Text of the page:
Jackson’s choice to make Lear so stentorian must be intended, at least partially, to compensate for her/his height, but it doesn’t allow much latitude for varied characterization. To use Lear’s word, she doesn’t “anatomize” the broken king sufficiently as he travels between inhospitable Goneril and Regan and their hubbies Albany (Dion Johnstone) and Cornwall (Russell Harvard), or when Lear wonders the heath with his Fool (Wilson, again), or with the self-exiled Edgar (Sean Carvajal).
Jackson is so much wedded to her blasted-heath blasting that when she reaches the final scene where both Cordelia and Lear die, the usually heartbreaking lines — “Howl, howl, howl, howl” (did she drop one “howl”?) and “Never, never, never, never, never” — aren’t as painfully meaningful as they should be. (To avoid Jackson carrying the deceased Cordelia, director Sam Gold comes up with a new father-daughter image that I won’t describe here, but it does lead to excising Lear’s wounded line, “My poor fool is hang’d.”)
Jackson’s Lear is unforgettable, but is it all it could be? Does it differ greatly or not at all from the performance she gave in director Deborah Warner’s version at London’s Old Vic? I missed what sounds like a treatment of the play that received quite a different approach. This is Gold’s go, at any rate, and, as he often does, he dreams up surprising notions. The most surprising turns Regan’s volatile and ambitious husband, Cornwall, into a deaf man and puts the hearing-impaired Harvard into the part. For this liberty, Gold inserts constant simultaneous signing, mostly by Michael Arden. It’s an example of thoughtful contemporary casting, but strong as Harvard is, intense as Arden is, the change has distracting aspects as well.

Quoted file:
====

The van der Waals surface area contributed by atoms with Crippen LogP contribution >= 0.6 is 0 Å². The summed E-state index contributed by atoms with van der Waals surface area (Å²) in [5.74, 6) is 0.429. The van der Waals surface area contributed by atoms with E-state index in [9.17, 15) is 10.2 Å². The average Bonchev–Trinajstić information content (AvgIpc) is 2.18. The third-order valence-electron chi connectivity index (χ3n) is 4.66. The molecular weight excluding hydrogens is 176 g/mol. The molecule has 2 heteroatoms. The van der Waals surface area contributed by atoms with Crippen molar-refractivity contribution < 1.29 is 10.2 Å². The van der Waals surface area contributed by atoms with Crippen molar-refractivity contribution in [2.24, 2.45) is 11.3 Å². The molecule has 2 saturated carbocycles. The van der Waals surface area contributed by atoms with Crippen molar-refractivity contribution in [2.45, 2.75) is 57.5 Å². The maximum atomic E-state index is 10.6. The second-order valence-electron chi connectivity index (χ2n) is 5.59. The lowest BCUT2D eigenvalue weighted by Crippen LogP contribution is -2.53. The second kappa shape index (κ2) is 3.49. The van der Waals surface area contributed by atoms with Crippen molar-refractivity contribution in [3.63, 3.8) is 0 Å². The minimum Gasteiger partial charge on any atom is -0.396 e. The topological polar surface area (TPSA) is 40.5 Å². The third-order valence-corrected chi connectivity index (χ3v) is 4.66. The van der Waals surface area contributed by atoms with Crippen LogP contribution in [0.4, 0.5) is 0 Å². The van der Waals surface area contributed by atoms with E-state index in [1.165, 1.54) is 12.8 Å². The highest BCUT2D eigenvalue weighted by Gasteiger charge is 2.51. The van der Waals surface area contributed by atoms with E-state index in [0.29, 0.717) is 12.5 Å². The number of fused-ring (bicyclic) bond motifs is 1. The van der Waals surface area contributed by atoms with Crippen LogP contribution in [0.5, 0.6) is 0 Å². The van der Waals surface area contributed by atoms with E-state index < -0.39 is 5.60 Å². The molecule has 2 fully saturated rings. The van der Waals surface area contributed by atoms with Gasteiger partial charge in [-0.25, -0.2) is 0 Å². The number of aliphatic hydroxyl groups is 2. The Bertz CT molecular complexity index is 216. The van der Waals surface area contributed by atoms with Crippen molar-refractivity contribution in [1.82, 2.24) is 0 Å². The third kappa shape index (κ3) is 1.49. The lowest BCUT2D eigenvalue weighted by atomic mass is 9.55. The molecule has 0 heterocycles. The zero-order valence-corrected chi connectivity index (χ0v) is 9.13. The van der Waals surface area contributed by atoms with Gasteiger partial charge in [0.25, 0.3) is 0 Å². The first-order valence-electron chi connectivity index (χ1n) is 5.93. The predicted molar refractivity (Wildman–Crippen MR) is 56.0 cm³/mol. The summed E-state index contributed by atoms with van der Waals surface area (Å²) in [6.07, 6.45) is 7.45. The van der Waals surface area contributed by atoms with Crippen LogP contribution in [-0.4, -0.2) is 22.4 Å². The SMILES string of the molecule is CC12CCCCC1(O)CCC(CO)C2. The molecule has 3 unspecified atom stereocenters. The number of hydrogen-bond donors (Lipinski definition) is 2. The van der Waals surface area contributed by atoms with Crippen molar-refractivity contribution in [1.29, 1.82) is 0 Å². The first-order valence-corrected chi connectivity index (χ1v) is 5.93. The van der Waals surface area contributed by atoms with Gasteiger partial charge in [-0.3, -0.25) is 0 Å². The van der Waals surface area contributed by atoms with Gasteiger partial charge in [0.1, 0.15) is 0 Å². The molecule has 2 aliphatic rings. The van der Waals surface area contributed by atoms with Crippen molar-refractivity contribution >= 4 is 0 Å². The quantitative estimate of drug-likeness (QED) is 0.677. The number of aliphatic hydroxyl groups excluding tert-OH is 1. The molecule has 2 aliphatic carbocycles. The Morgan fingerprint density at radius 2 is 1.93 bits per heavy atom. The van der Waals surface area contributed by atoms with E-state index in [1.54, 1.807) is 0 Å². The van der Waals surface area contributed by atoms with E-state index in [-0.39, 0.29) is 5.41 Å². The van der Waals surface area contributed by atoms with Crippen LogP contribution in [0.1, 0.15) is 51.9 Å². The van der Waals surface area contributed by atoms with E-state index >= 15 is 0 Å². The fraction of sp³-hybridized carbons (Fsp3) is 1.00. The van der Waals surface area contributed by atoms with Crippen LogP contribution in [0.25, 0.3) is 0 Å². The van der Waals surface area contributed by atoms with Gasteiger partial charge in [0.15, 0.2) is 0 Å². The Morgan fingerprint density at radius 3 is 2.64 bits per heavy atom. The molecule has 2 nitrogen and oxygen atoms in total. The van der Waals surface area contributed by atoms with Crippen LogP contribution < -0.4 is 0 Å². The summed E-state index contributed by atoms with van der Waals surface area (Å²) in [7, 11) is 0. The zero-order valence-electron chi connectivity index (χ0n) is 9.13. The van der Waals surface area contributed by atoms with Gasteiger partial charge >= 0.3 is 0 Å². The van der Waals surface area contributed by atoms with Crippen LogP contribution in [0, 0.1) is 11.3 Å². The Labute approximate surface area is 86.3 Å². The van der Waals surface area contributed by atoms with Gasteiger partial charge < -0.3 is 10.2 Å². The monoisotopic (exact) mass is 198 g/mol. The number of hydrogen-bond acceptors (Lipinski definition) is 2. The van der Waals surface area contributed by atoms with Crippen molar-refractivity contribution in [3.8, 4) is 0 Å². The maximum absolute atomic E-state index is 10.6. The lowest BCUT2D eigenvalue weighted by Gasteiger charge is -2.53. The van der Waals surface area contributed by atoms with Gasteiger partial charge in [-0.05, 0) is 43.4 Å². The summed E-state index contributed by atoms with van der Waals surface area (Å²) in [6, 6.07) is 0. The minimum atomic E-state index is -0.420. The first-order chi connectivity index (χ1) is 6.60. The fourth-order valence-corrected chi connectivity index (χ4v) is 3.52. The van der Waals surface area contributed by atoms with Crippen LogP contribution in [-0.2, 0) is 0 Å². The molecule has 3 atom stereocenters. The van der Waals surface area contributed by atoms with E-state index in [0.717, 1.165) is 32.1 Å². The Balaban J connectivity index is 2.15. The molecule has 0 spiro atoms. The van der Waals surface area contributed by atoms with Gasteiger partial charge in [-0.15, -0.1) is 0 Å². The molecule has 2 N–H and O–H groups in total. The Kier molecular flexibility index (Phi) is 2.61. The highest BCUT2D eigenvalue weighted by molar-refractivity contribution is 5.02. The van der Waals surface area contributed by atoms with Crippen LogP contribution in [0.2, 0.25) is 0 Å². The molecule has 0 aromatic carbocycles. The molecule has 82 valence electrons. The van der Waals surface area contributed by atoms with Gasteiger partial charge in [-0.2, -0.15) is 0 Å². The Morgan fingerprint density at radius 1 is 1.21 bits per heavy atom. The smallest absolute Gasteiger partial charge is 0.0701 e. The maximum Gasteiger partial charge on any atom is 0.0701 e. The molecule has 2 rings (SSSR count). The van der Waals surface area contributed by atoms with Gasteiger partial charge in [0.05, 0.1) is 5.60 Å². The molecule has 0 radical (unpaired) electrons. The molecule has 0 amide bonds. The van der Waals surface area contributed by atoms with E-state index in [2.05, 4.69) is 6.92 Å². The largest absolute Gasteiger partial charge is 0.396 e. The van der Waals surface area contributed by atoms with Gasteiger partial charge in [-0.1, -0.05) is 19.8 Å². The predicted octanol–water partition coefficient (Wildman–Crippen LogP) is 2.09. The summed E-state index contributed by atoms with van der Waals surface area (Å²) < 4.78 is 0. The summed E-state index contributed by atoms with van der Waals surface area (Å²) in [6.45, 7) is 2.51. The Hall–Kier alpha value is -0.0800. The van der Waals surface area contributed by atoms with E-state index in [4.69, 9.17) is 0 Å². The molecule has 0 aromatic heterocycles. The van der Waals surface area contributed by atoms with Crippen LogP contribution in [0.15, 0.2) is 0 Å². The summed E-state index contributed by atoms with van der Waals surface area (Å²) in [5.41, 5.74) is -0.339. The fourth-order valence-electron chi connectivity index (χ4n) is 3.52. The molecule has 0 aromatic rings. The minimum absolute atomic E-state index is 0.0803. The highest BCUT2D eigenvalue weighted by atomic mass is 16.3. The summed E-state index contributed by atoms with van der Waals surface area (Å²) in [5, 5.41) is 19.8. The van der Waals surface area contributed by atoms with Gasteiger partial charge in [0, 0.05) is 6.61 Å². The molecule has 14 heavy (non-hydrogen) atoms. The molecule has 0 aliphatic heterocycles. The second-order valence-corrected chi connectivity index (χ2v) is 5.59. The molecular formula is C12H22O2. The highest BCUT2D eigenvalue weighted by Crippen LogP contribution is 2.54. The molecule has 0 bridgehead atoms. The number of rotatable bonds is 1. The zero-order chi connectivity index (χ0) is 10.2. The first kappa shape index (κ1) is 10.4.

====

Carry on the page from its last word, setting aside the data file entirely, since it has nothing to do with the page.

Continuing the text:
Another intriguing casting fillip employs Wilson (whose Cordelia vanishes for a couple acts) as Lear’s Fool. She’s as fine at this as at outspoken Cordelia, who looks concerned for her situation even before Lear implores her to express her love for him. The least confounding alteration is that Gloucester is also played by a woman, the can-do-no-wrong Jayne Houdyshell. Offering a properly puzzled take on Lear’s bamboozled second-banana father, she looks not unlike S. Z. Sakall, the great 1930s and ’40s Warner Bros. and MGM movie staple.
Of the other actors in the retinue, Pedro Pascal stands out as illegitimate Edmund, a man above nothing to get what he wants. His opening “Thou, Nature, art my goddess” speech is delivered so unctuously it all but slithers into the audience. As Kent, John Douglas Thompson, another can-do-no-wrong-actor, is the soul of loyalty. Marvel’s Goneril and O’Sullivan’s Regan are both serpent’s-tooth sharp — so cutting, the air practically bleeds when they speak. Matthew Maher, as loathsome as loathsome Oswald should be, nicely enters and exits as if encased in an invisible icebox.
Throughout the production — well, if not entirely throughout, nearly throughout — violinists Cenovia Cummins and Martin Agee, violist Chris Cardona and cellist Stephanie Cummins play Philip Glass’ original music, and rather generic music it is. Chastising Cordelia for her refusal to gush over him, Lear says, “Nothing comes of nothing.” Well, sometimes not much comes of something, and that’s the case here. Befittingly middling for a middling Lear.